Protein degradation by the proteasome must be tightly regulated, as it controls events ranging from cell cycle progression to cell death. The 26S proteasome is composed of a 20S catalytic core particle (CP) that is capped at either end by a 19S regulatory particle (RP). Whereas the CP contains the enzymatic activity responsible for proteolyzing protein substrates, the commitment to protein degradation is determined by RP components, which recognize and process substrates prior to their passage into the CP. For most proteasome substrates, ubiquitination is prerequisite to their degradation, as their initial interaction with the proteasome is through RP ubiquitin receptors, S5a and Rpn13. Substrates are subsequently deubiquitinated by three deubiquitinating enzymes and unfolded by a heterohexomeric ring of ATPases. These activities prepare substrates for entry through a narrow chamber leading to the catalytic center of the proteasome's CP. Since not all ubiquitinated proteins that dock into the proteasome are ultimately degraded, there is a great deal of interest in understanding the mechanistic details of substrate processing in the RP. Our long-term goal is to define how substrates are processed by the 19S regulatory particle of the proteasome. We focus this proposal on the first stage of this process, namely substrate recognition and deubiquitination, through our studies of Rpn13 and S5a. We study how Rpn13 is docked into the proteasome and pursue preliminary data that indicates it to be activated by this localization. We have devised a novel strategy to study Rpn13 and S5a in the context of the RP and test a working model of their coordinated binding to ubiquitinated substrates. To achieve our research goals, we use functional assays, including those that test the ubiquitin binding capacity of purified proteasome species and ubiquitin chain deconjugation by Uch37, as well as a variety of biophysical methods, especially NMR spectroscopy. Ultimately, the completion of the proposed research will provide fundamental information on distinct roles assumed by Rpn13 and S5a that extend beyond simply docking ubiquitinated proteins into the proteasome.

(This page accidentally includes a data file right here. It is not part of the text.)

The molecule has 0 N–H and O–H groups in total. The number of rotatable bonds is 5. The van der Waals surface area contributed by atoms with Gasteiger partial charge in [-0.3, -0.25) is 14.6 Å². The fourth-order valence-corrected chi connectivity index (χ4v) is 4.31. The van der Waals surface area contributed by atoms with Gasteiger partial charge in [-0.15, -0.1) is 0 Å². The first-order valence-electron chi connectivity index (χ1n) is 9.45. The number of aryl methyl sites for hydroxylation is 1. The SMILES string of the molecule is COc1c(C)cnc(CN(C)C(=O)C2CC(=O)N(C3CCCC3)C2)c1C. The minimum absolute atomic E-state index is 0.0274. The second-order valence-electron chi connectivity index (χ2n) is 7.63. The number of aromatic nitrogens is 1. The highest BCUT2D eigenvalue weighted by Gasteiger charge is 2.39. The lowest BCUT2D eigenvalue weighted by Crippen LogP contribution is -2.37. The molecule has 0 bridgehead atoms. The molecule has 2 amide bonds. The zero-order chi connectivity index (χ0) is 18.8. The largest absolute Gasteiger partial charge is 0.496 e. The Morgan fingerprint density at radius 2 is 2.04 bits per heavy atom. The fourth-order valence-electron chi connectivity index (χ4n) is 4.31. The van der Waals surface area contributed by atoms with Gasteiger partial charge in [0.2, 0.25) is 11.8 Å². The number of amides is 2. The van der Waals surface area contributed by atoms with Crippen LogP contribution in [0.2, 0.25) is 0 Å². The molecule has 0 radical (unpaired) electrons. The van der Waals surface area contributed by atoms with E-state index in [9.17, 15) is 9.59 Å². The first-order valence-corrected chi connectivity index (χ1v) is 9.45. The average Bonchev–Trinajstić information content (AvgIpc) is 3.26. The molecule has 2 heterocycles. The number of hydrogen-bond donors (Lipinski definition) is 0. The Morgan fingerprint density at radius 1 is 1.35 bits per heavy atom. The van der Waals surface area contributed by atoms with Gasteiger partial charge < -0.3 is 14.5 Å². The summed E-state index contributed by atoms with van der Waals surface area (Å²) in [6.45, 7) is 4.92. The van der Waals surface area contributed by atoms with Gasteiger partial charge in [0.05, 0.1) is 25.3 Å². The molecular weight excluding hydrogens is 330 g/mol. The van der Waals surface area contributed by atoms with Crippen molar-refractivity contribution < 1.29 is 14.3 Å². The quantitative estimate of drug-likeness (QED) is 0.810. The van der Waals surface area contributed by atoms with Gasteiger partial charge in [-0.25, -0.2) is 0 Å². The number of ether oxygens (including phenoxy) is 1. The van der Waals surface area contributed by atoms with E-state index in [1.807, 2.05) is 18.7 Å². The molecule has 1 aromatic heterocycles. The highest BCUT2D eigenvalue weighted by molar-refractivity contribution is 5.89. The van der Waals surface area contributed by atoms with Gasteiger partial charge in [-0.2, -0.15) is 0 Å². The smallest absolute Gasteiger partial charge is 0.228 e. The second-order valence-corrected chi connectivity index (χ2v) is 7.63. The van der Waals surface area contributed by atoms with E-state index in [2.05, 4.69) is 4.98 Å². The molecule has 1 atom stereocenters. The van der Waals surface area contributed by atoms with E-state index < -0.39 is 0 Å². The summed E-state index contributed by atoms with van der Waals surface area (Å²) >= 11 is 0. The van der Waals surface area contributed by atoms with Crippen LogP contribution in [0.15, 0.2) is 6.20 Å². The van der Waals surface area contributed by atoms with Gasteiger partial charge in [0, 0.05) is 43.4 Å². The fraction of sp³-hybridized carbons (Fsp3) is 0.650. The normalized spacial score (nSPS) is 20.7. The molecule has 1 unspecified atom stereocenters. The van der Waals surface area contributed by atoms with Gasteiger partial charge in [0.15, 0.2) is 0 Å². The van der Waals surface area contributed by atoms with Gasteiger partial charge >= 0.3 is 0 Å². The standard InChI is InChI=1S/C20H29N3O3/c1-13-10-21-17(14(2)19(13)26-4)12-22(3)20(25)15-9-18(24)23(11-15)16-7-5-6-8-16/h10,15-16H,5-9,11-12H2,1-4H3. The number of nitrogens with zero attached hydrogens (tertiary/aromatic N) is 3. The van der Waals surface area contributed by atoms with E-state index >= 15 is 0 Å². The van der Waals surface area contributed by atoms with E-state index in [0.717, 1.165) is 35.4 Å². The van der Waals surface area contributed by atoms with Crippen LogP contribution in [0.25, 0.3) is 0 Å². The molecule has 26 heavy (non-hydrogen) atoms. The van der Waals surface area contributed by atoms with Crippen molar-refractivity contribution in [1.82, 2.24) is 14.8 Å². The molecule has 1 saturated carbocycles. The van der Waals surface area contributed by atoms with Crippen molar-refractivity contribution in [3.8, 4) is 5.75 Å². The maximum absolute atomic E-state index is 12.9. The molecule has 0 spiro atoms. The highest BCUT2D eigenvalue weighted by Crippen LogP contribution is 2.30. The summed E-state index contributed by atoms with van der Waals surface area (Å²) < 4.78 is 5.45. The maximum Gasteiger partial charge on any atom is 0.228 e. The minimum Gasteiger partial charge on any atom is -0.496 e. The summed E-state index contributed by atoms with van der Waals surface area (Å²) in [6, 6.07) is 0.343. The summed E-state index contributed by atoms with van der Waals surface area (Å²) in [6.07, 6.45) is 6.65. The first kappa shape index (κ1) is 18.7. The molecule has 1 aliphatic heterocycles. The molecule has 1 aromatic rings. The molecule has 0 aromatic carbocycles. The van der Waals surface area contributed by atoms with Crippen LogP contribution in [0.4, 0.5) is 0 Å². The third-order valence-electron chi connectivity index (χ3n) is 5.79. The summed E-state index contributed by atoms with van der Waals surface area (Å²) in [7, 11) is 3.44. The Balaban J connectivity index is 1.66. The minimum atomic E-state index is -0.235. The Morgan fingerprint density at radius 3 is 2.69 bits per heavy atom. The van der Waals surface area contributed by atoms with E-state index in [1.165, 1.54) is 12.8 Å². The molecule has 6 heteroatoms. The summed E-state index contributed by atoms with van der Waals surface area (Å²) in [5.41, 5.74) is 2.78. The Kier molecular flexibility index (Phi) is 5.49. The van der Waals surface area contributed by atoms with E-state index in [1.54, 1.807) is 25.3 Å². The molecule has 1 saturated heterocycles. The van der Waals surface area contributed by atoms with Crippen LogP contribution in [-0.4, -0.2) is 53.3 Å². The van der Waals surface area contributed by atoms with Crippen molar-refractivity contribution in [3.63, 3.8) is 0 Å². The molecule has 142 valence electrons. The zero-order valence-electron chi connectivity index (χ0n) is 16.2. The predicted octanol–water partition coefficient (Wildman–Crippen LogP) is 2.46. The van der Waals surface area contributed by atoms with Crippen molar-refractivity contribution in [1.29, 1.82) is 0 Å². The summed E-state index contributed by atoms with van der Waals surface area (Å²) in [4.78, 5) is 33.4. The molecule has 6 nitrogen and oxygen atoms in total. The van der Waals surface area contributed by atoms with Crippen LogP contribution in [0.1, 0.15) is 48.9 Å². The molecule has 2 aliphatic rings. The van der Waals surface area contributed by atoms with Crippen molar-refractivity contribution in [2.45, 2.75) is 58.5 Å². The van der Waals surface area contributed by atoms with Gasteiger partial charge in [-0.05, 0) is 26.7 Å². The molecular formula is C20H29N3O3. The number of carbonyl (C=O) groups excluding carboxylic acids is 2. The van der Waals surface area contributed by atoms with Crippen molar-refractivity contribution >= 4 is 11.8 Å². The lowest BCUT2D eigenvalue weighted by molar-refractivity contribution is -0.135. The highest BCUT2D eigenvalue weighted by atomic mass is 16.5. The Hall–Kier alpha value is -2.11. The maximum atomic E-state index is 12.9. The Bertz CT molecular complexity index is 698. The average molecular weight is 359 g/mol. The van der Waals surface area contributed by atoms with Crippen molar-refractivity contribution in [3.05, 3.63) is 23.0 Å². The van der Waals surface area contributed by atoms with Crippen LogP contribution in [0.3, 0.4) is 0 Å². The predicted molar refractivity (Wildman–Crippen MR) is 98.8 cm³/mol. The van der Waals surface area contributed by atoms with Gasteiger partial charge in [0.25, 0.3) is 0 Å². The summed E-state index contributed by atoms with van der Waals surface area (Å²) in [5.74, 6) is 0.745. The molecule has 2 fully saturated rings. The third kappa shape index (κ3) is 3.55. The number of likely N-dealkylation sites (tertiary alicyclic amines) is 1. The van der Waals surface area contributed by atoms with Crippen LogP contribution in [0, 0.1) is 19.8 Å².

Public Health Relevance

This proposal focuses on the proteasome, a biomachine that removes proteins at the appropriate time for proper cellular function. The proteasome is a major therapeutic target against neurodegenerative diseases and cancer and its general inhibition by Velcade is used to treat multiple myeloma. The outcome of this proposal will afford fundamental information on how the proteasome degrades its substrates and factors involved in determining whether ubiquitinated proteins are fated for degradation.

National Institute of Health (NIH)
National Cancer Institute (NCI)
Research Project (R01)
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Macromolecular Structure and Function C Study Section (MSFC)
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Knowlton, John R
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University of Minnesota Twin Cities
Schools of Arts and Sciences
United States
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